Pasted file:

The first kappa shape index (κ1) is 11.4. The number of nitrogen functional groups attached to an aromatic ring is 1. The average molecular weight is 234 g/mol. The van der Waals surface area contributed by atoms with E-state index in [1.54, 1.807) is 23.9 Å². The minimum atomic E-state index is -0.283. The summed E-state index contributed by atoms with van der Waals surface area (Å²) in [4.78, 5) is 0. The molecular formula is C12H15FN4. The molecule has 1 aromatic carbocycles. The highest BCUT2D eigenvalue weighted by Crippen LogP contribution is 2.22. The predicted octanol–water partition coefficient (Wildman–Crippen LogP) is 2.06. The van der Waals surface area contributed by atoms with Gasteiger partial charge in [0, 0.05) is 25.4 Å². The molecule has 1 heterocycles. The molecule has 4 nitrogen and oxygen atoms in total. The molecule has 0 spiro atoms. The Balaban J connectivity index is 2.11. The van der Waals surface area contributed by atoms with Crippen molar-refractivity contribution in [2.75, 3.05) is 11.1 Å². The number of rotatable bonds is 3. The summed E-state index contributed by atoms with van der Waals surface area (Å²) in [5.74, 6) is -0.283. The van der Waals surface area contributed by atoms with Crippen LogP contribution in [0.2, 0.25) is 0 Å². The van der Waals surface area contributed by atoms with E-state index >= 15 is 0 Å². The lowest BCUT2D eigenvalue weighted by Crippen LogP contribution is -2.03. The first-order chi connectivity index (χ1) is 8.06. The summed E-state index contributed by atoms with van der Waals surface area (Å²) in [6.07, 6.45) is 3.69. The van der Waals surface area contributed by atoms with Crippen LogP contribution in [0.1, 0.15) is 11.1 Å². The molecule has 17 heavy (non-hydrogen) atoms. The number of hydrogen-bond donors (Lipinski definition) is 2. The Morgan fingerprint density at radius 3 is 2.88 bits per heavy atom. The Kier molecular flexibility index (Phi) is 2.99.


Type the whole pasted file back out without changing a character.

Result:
The first kappa shape index (κ1) is 11.4. The number of nitrogen functional groups attached to an aromatic ring is 1. The average molecular weight is 234 g/mol. The van der Waals surface area contributed by atoms with E-state index in [1.54, 1.807) is 23.9 Å². The minimum atomic E-state index is -0.283. The summed E-state index contributed by atoms with van der Waals surface area (Å²) in [4.78, 5) is 0. The molecular formula is C12H15FN4. The molecule has 1 aromatic carbocycles. The highest BCUT2D eigenvalue weighted by Crippen LogP contribution is 2.22. The predicted octanol–water partition coefficient (Wildman–Crippen LogP) is 2.06. The van der Waals surface area contributed by atoms with Gasteiger partial charge in [0, 0.05) is 25.4 Å². The molecule has 1 heterocycles. The molecule has 4 nitrogen and oxygen atoms in total. The molecule has 0 spiro atoms. The Balaban J connectivity index is 2.11. The van der Waals surface area contributed by atoms with Crippen molar-refractivity contribution in [2.75, 3.05) is 11.1 Å². The number of rotatable bonds is 3. The summed E-state index contributed by atoms with van der Waals surface area (Å²) in [5.74, 6) is -0.283. The van der Waals surface area contributed by atoms with Crippen LogP contribution in [0.2, 0.25) is 0 Å². The van der Waals surface area contributed by atoms with E-state index >= 15 is 0 Å². The lowest BCUT2D eigenvalue weighted by Crippen LogP contribution is -2.03. The first-order chi connectivity index (χ1) is 8.06. The summed E-state index contributed by atoms with van der Waals surface area (Å²) in [6.07, 6.45) is 3.69. The van der Waals surface area contributed by atoms with Crippen LogP contribution in [0.1, 0.15) is 11.1 Å². The molecule has 17 heavy (non-hydrogen) atoms. The number of hydrogen-bond donors (Lipinski definition) is 2. The Morgan fingerprint density at radius 3 is 2.88 bits per heavy atom. The Kier molecular flexibility index (Phi) is 2.99.